Dr. Charles Champion shows a visitor some of the memorabilia that makes Champion's Pharmacy and Herb Store, 2369 Elvis Presley Blvd., a community treasure. (Photo: Karanja A. Ajanaku/The New Tri-State Defender Archives)

Born in Memphis in 1930, the number of people Dr. Charles A. Champion befriended during his life’s journey would be difficult to calculate. Any number any one person comes up with could easily be increased by one more.

Dr. Champion made serving the community and developing products that promote healing with natural ingredients his life’s work. He died Saturday (Jan. 21).

Dr. Charles A. Champion (Courtesy photo)

“We mourn his departure but celebrate his incredible life and legacy,” his family said in a released statement. “He was a wonderful husband, father, grandfather, and friend. Dr. Champion spent his career creating and providing remedies to treat many common illnesses. His dedication and love for people and his community were evident in his work.”

Champion’s Pharmacy and Herb Store, 2369 Elvis Presley Blvd., long has been the center of a community orbit anchored by Dr. Champion, who had the enviable quality of leaving the individuals he met with the sense that he appreciated their uniqueness as part of the whole.

A 1955 graduate of Xavier University College of Pharmacy, he was drafted into the U.S. Army shortly after obtaining his degree. He served as a pharmacist in Germany during a two-year tour of duty. Back in Memphis, he began working at John Gaston Hospital’s pharmacy, solidifying his place in history as the first African-American pharmacist to work in a Memphis hospital.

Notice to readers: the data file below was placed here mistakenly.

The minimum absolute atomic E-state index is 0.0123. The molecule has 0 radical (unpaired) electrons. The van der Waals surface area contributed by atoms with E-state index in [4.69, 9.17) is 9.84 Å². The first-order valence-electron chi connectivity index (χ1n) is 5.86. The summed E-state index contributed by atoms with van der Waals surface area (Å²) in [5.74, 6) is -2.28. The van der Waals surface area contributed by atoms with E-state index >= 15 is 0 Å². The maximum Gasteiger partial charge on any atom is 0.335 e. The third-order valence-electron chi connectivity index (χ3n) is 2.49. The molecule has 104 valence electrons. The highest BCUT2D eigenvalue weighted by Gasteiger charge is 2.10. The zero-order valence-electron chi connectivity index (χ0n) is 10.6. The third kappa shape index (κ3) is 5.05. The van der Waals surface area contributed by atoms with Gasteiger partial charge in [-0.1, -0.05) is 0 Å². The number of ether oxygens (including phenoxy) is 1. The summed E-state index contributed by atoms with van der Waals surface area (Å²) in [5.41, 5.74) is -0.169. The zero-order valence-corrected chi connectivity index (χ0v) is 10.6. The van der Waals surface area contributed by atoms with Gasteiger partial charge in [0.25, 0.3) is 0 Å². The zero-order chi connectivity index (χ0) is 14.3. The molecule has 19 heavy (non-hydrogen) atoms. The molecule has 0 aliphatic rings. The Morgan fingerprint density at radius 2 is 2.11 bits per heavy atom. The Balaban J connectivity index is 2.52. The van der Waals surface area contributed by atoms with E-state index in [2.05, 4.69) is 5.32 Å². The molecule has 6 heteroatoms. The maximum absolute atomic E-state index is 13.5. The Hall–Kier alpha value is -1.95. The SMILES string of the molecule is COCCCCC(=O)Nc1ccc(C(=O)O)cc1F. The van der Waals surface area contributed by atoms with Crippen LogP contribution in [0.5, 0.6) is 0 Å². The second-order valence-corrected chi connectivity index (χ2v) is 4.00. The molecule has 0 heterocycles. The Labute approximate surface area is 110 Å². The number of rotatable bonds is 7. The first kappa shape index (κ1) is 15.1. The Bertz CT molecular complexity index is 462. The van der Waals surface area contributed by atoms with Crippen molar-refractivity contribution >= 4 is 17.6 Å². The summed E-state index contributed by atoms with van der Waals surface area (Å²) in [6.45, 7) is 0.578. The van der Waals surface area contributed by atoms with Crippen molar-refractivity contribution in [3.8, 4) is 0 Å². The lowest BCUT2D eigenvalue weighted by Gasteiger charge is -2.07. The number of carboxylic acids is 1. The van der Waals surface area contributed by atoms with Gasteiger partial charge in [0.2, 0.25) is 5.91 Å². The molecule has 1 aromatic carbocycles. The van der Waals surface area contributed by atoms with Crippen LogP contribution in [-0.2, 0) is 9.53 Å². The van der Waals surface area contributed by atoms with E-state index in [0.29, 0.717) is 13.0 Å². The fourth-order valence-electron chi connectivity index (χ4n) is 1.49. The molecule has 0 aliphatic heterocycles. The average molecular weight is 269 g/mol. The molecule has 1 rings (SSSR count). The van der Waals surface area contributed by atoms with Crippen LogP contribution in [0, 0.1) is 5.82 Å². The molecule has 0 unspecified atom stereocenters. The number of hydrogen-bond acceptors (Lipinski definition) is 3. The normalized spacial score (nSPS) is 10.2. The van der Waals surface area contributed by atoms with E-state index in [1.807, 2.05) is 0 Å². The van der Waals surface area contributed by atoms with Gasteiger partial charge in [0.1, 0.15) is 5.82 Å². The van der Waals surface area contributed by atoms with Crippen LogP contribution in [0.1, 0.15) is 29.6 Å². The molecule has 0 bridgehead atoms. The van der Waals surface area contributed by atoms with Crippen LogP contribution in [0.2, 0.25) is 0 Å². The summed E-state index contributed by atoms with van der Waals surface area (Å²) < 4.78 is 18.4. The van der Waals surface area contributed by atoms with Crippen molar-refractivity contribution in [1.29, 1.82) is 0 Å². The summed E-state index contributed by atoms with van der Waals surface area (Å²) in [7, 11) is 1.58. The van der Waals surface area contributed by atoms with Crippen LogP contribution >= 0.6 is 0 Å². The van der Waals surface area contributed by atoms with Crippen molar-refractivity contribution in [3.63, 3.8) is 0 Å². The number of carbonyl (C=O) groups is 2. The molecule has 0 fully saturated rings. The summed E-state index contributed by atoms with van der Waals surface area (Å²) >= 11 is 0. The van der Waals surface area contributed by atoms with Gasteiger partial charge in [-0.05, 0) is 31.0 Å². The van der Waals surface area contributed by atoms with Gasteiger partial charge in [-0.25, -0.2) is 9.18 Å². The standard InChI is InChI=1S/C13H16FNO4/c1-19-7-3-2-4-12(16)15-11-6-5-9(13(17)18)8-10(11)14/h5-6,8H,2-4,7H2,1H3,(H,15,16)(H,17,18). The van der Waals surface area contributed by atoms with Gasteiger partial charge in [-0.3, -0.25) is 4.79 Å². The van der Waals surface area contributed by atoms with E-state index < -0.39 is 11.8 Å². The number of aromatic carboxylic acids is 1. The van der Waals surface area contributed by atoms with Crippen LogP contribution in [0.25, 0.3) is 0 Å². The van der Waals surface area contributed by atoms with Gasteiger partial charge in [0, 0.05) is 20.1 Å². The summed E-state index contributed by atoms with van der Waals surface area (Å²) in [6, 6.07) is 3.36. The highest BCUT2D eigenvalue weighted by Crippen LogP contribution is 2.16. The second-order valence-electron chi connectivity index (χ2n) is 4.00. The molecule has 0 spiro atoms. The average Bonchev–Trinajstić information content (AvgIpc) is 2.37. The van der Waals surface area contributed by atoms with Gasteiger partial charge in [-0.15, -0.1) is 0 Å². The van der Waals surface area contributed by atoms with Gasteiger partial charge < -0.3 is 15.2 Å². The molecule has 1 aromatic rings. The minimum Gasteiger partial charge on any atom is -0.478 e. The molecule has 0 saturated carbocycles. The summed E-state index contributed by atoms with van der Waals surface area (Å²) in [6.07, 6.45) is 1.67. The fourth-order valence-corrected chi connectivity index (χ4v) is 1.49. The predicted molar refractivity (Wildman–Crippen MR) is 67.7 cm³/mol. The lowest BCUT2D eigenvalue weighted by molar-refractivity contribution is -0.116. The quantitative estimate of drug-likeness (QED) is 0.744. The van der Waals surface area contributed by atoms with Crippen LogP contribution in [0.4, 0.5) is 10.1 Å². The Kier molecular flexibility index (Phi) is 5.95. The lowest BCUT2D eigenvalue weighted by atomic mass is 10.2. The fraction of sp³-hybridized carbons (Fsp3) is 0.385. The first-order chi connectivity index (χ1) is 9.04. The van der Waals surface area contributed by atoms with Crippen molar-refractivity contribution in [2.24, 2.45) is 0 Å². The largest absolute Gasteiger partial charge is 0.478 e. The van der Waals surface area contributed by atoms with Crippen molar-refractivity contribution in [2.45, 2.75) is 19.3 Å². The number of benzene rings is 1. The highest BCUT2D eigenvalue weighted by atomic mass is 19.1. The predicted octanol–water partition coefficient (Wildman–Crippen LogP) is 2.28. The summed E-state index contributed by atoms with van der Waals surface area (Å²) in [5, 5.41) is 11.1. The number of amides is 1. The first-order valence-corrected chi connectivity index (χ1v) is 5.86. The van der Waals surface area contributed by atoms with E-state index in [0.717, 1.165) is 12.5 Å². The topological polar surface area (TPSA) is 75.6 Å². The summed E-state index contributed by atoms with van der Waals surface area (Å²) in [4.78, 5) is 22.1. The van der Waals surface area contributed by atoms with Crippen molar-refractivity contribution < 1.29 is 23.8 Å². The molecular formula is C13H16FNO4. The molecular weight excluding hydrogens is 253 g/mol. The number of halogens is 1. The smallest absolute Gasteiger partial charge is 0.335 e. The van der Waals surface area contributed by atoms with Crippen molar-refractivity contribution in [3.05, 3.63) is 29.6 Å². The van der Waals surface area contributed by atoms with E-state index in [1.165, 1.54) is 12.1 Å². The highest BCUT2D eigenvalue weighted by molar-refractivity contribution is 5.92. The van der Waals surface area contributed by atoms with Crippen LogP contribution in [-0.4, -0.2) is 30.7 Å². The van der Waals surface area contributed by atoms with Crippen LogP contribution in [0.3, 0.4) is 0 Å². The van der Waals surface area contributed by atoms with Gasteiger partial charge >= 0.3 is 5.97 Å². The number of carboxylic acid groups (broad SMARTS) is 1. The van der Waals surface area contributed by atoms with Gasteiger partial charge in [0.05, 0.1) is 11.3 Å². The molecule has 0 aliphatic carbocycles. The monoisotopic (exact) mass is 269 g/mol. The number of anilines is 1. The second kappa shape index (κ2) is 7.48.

After 12 years at John Gaston, Dr. Champion took a job at Katz Drug Store and became the first African-American pharmacist hired by a chain in the city.

Dr. Charles A. Champion (center) in 1999 with the late Dr. Trevor K. Thompson (left), founder of the Sickle Cell Foundation of Tennessee, and Ronald Kent. (Photo: Tyrone P. Easley/The New Tri-State Defendeer)

Champion’s Pharmacy and Herb Store is a family business established by Dr. Champion and his wife, Carolyn Bailey Champion, in 1981. The Champions married in 1958. She is the daughter of Walter and Loree Bailey, who were the owners of the Lorraine Hotel when Dr. Martin Luther King was fatality shot on a balcony there on April 4, 1968.

Two of Champions’ daughters, Carol Champion (also known as Cookie) and Charita Champion, become pharmacists. Their late daughter, Chandra Champion, served as a pharmacy tech and her daughter, Jessica Champion, stepped in to assist with business operations.

Services are pending.

For more about Champion’s Pharmacy and Herb Store, visit www.championsherbstore.com.)